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TIME magazine


"I associated engineering with long, boring assignments. No one showed me why it was cool."

You’ll see that pullout quote and me (along with two friends from MIT) at the top of pages 26 and 27 in TIME’s February 13 issue, IS AMERICA FLUNKING SCIENCE? The cover story is on the U.S. potentially losing its edge in engineering and science, and I was interviewed as one of many people who earn technology-related degrees but don’t pursue related professions.

Since TIME used only two sentences of my perspective, I’ll share two more substantial bits with you here.

First, many people have no clue what they want to study during college for the same reason they don’t know at age 18 what they want to do when they grow up: infinite options and nearly zero experience. I now know I was one of those people and the choice to major in engineering was a default move. Throughout grades K-12, math class was like recess to me and simply surfing past heart surgery on television would make me queasy, so of the three "respectable" professions adults suggest to kids -- doctor, lawyer, and engineer – engineer was the obvious choice. Plus, my grandfather, who came to the U.S. from Mexico in 1919, had only attended one year of school in his life. So when I, only two generations later, was admitted to the best engineering school in the world, I felt obligated to go.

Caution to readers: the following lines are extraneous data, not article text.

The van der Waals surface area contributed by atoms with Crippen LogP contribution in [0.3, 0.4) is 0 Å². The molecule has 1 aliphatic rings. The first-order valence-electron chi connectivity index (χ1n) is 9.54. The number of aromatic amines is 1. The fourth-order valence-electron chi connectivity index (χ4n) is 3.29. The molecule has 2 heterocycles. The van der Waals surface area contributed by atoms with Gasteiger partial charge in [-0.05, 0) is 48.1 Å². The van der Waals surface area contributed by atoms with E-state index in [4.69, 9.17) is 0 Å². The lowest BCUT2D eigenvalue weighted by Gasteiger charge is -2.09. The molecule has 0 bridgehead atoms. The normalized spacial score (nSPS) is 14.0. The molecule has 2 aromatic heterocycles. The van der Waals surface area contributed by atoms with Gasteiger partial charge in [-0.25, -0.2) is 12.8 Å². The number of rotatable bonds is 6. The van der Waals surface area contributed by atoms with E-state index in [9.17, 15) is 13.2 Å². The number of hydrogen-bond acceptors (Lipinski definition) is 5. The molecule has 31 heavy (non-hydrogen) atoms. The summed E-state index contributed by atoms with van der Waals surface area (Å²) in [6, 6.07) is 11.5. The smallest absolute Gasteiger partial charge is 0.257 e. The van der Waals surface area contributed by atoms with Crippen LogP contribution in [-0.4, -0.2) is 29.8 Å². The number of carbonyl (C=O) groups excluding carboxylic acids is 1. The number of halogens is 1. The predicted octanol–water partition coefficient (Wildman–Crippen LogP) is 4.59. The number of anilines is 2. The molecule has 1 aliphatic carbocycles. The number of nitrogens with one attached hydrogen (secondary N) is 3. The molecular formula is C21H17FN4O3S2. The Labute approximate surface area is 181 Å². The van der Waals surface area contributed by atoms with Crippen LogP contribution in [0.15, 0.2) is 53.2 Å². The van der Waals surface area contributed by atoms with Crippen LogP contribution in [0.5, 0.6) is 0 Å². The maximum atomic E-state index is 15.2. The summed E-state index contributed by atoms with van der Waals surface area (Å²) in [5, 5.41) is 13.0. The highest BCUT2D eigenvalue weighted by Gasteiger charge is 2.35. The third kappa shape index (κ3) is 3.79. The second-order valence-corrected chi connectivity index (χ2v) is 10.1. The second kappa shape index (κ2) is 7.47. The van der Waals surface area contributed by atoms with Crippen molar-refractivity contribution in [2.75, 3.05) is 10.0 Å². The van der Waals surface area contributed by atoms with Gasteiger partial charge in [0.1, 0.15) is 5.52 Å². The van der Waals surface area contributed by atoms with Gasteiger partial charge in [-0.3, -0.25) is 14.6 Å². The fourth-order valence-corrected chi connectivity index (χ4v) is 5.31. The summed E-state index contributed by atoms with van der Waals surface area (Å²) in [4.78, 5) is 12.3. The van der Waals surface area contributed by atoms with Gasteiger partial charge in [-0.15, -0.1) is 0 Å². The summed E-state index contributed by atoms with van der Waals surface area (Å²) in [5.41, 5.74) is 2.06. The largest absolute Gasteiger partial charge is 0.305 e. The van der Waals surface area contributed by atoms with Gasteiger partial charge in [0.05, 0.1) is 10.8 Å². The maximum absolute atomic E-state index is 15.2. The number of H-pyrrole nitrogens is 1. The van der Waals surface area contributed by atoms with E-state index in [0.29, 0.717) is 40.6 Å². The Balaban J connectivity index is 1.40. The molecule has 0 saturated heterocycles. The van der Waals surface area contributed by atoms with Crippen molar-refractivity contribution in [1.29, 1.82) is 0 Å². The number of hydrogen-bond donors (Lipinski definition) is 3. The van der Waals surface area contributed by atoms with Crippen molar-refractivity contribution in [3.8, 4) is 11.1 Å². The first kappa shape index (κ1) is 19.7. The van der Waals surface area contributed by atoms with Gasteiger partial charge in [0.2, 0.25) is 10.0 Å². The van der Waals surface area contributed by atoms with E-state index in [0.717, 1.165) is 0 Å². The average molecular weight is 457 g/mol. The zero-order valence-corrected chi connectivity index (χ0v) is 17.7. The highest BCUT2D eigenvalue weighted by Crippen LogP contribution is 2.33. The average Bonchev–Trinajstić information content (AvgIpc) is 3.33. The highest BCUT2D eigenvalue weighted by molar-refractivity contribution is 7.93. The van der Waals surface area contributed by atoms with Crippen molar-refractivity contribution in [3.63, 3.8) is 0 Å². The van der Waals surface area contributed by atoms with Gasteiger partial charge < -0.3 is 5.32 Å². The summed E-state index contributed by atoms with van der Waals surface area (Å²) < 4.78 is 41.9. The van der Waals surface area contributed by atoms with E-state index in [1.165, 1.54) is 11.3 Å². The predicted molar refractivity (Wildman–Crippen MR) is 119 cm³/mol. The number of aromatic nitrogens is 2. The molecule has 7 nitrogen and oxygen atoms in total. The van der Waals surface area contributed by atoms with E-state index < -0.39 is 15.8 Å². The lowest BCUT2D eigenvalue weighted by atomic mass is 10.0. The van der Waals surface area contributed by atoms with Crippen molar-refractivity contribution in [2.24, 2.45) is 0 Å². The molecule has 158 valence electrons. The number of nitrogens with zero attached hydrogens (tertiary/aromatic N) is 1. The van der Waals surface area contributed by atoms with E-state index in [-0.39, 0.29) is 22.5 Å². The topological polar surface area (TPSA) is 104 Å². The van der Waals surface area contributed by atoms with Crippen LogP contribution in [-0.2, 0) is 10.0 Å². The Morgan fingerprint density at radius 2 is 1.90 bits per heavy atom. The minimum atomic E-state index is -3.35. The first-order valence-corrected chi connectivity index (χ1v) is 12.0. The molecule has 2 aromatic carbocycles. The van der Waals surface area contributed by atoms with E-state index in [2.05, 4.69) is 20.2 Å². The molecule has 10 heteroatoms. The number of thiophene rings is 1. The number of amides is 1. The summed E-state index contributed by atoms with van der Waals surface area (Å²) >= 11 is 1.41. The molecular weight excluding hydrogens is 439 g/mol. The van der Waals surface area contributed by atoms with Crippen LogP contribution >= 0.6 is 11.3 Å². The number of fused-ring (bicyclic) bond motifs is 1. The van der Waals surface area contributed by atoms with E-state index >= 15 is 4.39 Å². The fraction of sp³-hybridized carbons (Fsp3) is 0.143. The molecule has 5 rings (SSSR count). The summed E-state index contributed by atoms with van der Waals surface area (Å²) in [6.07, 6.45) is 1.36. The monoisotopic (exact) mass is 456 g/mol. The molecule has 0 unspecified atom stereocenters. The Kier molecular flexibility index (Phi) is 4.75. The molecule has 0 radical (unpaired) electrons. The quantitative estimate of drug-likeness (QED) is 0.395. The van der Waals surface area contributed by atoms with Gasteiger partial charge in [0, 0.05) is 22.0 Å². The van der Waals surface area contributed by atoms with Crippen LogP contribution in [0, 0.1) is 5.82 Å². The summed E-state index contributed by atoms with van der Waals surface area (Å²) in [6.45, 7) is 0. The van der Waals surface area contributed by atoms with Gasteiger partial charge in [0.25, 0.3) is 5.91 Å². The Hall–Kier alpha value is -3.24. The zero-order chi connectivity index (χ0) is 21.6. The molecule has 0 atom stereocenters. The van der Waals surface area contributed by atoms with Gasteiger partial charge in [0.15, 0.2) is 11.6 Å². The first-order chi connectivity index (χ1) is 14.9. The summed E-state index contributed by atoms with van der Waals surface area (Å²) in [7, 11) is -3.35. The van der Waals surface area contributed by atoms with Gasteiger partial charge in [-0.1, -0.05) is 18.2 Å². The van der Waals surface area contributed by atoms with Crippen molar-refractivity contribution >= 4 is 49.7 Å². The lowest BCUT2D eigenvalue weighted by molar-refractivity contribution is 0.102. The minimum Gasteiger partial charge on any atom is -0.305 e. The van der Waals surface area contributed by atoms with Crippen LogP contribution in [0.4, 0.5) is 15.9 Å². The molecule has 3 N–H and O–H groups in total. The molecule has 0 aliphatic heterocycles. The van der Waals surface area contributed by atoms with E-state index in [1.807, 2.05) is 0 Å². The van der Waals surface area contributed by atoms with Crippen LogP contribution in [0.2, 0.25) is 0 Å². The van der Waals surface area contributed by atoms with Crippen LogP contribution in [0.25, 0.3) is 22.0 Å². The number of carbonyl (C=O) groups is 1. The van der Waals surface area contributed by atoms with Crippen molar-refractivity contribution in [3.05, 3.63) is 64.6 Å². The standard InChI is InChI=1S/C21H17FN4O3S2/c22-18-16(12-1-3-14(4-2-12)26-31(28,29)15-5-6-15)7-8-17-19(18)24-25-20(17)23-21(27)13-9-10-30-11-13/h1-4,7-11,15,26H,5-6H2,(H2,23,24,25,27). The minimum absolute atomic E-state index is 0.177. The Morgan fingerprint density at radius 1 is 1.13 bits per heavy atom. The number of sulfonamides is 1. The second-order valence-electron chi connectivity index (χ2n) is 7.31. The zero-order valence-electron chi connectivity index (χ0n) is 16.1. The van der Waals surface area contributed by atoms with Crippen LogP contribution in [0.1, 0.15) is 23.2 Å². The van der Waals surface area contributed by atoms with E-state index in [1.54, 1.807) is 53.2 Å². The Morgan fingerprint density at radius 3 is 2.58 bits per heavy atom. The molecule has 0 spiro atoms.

Second, it all seemed so exciting for a while. The summer before my senior year of high school I went to MITES, an elite academic program for underrepresented minorities that almost crams one entire MIT semester into six weeks. Extremely difficult? Yes, but also Motivating –- convinced me that I could compete with my peers nationwide –- Exciting –- included much-celebrated entrepreneurship and mechanical engineering competitions -- and Fun –- students quickly formed a close-knit community of dynamic people. No doubt MITES did its job: pumped me up about engineering and lured me back to MIT, which wasn’t anything like MITES. The real MIT lacked energy and so many classic college institutions to bind students together. And in my major there were no ultra-hyped competitions (like these) to give me the shot of adrenaline and glamour I probably needed to stick with engineering.

Ironically, the longer I’m away from my brief pursuit of engineering, the more I discover why it is so cool and important. The stories I heard too late are the ones I tell others, giving engineering a fairer shake in everyone’s quest to find work they love. And if I really did tragically miss my calling to aid the advancement of science and technology, I hope to inspire many people, who, together, will contribute more than I ever could, to follow theirs.

Posted by Ian Ybarra on 11 February 2006 Permalink